PICU admission order set: a quality improvement initiative in a developing country


  • Muhammad Sartaj Aijaz Pediatric Intensive Care Unit, Sindh Institute of Child Health and Neonatology, Karachi, Sindh, Pakistan https://orcid.org/0009-0008-5650-8897
  • Kiran Shafiq Pediatric Intensive Care Unit, Sindh Institute of Child Health and Neonatology, Karachi, Sindh, Pakistan
  • Urooj Faisal Pediatric Intensive Care Unit, Sindh Institute of Child Health and Neonatology, Karachi, Sindh, Pakistan
  • Arsalan Saeed Pediatric Intensive Care Unit, Sindh Institute of Child Health and Neonatology, Karachi, Sindh, Pakistan
  • Anwarul Haque Pediatric Intensive Care Unit, Sindh Institute of Child Health and Neonatology, Karachi, Sindh, Pakistan




Admission order set, PICU, Implementation


Background: Multiple studies have shown that standardized admission order sets (AOSs) in general as well as specific clinical diseases improved adherence to evidence-based patient management, minimized variability, improved workflow, and augmented patient safety. These order sets are intended to provide a framework for treating patients and planning a course of care. The objective of this study is to assess the implementation of SAOS in a Pediatric Intensive Care Unit (PICU) of a new public-sector hospital in Pakistan.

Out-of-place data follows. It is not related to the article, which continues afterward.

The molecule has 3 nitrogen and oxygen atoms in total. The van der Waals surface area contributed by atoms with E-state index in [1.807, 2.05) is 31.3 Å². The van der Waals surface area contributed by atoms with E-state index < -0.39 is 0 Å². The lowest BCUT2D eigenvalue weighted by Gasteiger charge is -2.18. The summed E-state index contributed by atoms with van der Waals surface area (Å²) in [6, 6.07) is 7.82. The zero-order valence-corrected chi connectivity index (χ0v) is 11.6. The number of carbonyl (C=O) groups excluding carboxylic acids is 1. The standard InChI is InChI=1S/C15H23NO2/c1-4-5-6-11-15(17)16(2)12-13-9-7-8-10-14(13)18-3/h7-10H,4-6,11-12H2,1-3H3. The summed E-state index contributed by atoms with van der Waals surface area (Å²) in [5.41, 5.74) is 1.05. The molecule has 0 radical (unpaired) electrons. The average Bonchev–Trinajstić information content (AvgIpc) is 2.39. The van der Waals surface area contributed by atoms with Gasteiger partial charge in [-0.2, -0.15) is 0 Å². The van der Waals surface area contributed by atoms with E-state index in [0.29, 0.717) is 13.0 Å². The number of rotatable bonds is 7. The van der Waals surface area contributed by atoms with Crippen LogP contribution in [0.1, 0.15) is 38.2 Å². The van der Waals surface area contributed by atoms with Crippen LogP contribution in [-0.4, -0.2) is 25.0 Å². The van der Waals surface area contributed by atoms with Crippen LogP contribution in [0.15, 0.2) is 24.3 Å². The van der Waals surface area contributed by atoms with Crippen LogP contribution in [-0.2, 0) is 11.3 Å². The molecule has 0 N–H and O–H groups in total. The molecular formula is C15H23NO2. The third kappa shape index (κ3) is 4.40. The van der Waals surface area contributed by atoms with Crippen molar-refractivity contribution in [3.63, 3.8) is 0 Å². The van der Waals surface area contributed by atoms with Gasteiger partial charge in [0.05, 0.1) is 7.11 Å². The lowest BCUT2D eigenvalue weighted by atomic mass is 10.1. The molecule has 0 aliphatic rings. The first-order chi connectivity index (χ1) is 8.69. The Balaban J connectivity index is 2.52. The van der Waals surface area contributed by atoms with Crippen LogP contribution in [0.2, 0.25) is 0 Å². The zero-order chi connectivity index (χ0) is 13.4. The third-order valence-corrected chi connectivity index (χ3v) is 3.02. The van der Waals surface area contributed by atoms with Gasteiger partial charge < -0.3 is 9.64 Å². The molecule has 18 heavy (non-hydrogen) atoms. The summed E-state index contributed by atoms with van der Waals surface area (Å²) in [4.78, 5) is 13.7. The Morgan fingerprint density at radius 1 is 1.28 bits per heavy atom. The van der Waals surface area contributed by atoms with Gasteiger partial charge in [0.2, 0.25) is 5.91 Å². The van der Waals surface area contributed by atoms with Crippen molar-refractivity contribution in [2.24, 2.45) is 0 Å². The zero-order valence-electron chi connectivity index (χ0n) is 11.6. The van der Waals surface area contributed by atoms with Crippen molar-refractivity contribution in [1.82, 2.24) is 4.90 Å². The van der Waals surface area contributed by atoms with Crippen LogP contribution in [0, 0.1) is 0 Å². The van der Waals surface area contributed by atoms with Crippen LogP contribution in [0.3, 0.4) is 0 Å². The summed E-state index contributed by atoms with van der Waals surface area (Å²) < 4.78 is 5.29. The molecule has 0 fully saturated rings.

Methods: A descriptive, cross-sectional study was conducted on all children (age: 1 month to 15 years) admitted to PICU from October to December 2022. All admission orders were paper-written based on the mnemonic "AD CAVA DIMPLS". All data were collected on Microsoft Excel and descriptive statistics were applied.

Results: A total of 932 admissions were done during the first three months. The most common age and admitting diagnosis were one-year-old and lower respiratory tract diseases respectively. The overall adherence to AOS was 71.68%. Nine components of AOS [AD CAVA DIM] had 90.77% appropriate utilization.

Conclusions: We observed a very high rate of implementation of AOS in our PICU.


Plsek PE. Quality improvement methods in clinical medicine. Pediatrics. 1999;103(Supplement_E1):203-14.

De Jonge V, Nicolaas JS, van Leerdam ME, Kuipers EJ. Overview of the quality assurance movement in health care. Best Pract Res Clin Gastroenterol. 2011;25(3):337-47.

Batalden PB, Davidoff F. What is “quality improvement” and how can it transform healthcare? Qual Saf Health Care. 2007;16:2-3.

Bartman T, Brilli RJ. Quality improvement studies in pediatric critical care medicine. Pediatr Crit Care Med. 2021;22(7):662-8.

Curtis JR, Cook DJ, Wall RJ, Angus DC, Bion J, Kacmarek R, et al. Intensive care unit quality improvement: A “how-to” guide for the interdisciplinary team. Crit Care Med. 2006;34(1):211-8.

Kourtis SA, Burns JP. Quality improvement in pediatric intensive care: a systematic review of the literature. Pediatr Investig. 2019;3(02):110-6.

Maslove DM, Rizk N, Lowe HJ. Computerized physician order entry in the critical care environment: a review of current literature. J Intensive Care Med. 2011;26(3):165-71.